I’ve been watching with shock and horror of what’s been unfolding over the last number of weeks since the tragedy of George Floyd occurred, tipping over into what seems a period of reckoning. I’ve been moved and inspired by the countless messages of very smart, courageous, and influential people.
And yet, I’ve been too afraid to add my own voice to this publicly - for so many reasons. That my voice doesn’t matter. That I have nothing new or original to add, it’s all been said. That I will say the wrong thing and create an inflammatory response.
That it’s too late anyways.
And then I read Megan Markle’s statement: “The only wrong thing to say is to say nothing.”
And I decided that I could no longer be ok with myself if I didn’t add my voice to this movement. To powerfully state my support that I take responsibility for my part in this.
That I have much to learn and educate myself and my children on, and to shape my business on, and to do my part to ensure that I support the actions that will finally allow us to put racism behind us and heal as a society.
Yes, all lives matter. But I understand why we must truly stand for Black Lives Matter.
But the other thing that deeply concerns me about what I see happening in this time is the separation of people from each other, a deepening of “us versus them”.
In Covid times, I saw it first in the line at Tim Horton’s where I witnessed 2 women in their 20s verbally attacking an older couple for not maintaining their 6 foot social distancing space. An unassuming older couple who were appalled, shocked and angry and unable to defend themselves against a barrage of insults coming from these young women. While I too felt really angry and defenseless at these women, the real issue was that they were scared and felt separate from everyone else.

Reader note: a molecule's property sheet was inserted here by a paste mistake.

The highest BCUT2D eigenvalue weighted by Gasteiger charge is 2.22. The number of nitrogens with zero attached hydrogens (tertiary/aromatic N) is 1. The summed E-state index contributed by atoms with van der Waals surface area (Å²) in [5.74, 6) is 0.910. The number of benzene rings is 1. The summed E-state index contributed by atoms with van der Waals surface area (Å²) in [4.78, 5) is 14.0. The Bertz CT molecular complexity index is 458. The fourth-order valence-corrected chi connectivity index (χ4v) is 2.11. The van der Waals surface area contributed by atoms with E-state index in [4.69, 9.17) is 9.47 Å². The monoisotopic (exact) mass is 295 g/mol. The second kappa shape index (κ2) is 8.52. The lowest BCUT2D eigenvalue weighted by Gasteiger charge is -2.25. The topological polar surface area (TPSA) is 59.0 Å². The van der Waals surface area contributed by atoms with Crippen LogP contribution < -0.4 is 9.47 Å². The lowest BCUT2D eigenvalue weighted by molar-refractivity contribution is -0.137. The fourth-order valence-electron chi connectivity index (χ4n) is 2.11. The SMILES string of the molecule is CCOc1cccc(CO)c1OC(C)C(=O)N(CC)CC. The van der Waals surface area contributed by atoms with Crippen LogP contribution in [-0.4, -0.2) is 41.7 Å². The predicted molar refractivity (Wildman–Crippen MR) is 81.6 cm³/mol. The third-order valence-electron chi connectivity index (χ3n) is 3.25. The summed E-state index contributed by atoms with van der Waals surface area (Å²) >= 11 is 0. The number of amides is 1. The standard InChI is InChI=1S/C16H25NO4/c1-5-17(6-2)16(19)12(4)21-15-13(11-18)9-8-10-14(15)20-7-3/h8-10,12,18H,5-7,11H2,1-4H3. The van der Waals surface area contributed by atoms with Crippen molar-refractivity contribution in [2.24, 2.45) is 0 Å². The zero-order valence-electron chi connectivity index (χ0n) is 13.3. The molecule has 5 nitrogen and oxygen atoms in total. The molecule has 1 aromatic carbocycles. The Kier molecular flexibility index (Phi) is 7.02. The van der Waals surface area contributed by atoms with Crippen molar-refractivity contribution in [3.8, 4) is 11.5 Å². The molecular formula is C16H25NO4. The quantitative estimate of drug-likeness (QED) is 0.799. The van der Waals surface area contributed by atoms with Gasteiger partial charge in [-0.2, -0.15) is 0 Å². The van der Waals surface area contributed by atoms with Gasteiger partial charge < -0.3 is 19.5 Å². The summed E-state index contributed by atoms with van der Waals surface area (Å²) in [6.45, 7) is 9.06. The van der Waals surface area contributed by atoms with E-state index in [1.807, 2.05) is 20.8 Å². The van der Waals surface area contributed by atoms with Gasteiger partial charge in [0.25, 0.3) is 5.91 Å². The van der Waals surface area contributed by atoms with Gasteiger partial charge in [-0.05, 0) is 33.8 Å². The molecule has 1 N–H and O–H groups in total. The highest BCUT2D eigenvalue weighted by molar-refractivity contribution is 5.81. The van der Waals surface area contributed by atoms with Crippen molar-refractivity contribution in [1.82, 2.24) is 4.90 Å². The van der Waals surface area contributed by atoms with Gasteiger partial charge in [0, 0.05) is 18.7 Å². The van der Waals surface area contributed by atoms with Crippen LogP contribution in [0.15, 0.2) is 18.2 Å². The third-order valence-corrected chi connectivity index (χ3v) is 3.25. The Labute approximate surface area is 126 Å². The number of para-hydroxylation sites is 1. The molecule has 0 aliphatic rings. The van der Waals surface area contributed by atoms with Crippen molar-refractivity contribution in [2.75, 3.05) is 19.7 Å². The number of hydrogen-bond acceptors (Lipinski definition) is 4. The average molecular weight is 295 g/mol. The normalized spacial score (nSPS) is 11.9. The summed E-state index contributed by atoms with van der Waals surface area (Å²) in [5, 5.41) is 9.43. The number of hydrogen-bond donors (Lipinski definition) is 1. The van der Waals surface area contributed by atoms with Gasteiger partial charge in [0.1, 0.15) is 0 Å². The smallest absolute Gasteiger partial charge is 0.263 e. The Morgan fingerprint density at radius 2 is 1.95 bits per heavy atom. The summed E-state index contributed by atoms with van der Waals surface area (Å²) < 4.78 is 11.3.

I see this separation everywhere. I see it in the Black Lives Matter movement. There is a history of hurt, an ocean of tears that needs to be healed here. But I also know that hate just breeds more hate.
It is so much easier to close our hearts than to keep them open - to blame rather than seek understanding, to hold resentment rather than forgive. I don’t say this tritely - I have had years of my own process of working through these things in my own life. It is hard work.
But I also know the gratitude and mercy I feel when someone is compassionate and kind to me when I’ve made a mistake. It doesn’t right the wrong. But it creates a state of grace that allows for a new choice to be made to move past the old hurt.
I believe that a single person’s actions of kindness and compassion creates a ripple effect of healing that impacts the people they interact with. I choose to be this person, to the best of my ability. If enough people choose this, can you imagine the change we can be in this world?
May our differences bring us closer together rather than tear us apart.
*artwork by our talented illustrator Allyson Payne (allysonpayne.com)